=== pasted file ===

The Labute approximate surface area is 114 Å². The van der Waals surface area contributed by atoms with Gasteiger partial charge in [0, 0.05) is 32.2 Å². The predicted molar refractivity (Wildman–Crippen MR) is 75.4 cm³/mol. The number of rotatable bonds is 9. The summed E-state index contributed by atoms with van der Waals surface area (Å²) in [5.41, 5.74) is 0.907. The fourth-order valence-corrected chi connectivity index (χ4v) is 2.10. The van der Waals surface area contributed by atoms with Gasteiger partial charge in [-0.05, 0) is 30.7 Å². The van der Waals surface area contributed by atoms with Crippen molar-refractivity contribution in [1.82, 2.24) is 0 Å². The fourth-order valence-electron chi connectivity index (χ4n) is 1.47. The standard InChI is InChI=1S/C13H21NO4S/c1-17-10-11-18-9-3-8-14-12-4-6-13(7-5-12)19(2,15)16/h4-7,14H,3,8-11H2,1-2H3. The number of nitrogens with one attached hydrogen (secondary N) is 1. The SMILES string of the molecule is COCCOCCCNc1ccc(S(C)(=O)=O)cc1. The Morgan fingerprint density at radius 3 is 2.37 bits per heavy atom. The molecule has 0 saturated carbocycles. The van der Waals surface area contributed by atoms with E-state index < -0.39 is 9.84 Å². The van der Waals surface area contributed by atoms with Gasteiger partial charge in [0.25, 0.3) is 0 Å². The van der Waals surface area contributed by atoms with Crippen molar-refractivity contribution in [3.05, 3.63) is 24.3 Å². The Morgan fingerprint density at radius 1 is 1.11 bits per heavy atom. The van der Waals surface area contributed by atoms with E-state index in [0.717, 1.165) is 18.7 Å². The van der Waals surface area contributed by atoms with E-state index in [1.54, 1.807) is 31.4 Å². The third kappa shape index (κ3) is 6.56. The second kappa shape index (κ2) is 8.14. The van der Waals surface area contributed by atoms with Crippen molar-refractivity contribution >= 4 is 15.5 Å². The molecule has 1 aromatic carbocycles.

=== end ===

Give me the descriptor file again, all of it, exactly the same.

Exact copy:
The Labute approximate surface area is 114 Å². The van der Waals surface area contributed by atoms with Gasteiger partial charge in [0, 0.05) is 32.2 Å². The predicted molar refractivity (Wildman–Crippen MR) is 75.4 cm³/mol. The number of rotatable bonds is 9. The summed E-state index contributed by atoms with van der Waals surface area (Å²) in [5.41, 5.74) is 0.907. The fourth-order valence-corrected chi connectivity index (χ4v) is 2.10. The van der Waals surface area contributed by atoms with Gasteiger partial charge in [-0.05, 0) is 30.7 Å². The van der Waals surface area contributed by atoms with Crippen molar-refractivity contribution in [1.82, 2.24) is 0 Å². The fourth-order valence-electron chi connectivity index (χ4n) is 1.47. The standard InChI is InChI=1S/C13H21NO4S/c1-17-10-11-18-9-3-8-14-12-4-6-13(7-5-12)19(2,15)16/h4-7,14H,3,8-11H2,1-2H3. The number of nitrogens with one attached hydrogen (secondary N) is 1. The SMILES string of the molecule is COCCOCCCNc1ccc(S(C)(=O)=O)cc1. The Morgan fingerprint density at radius 3 is 2.37 bits per heavy atom. The molecule has 0 saturated carbocycles. The van der Waals surface area contributed by atoms with E-state index < -0.39 is 9.84 Å². The van der Waals surface area contributed by atoms with Gasteiger partial charge in [0.25, 0.3) is 0 Å². The van der Waals surface area contributed by atoms with Crippen molar-refractivity contribution in [3.05, 3.63) is 24.3 Å². The Morgan fingerprint density at radius 1 is 1.11 bits per heavy atom. The van der Waals surface area contributed by atoms with E-state index in [0.717, 1.165) is 18.7 Å². The van der Waals surface area contributed by atoms with E-state index in [1.54, 1.807) is 31.4 Å². The third kappa shape index (κ3) is 6.56. The second kappa shape index (κ2) is 8.14. The van der Waals surface area contributed by atoms with Crippen molar-refractivity contribution >= 4 is 15.5 Å². The molecule has 1 aromatic carbocycles.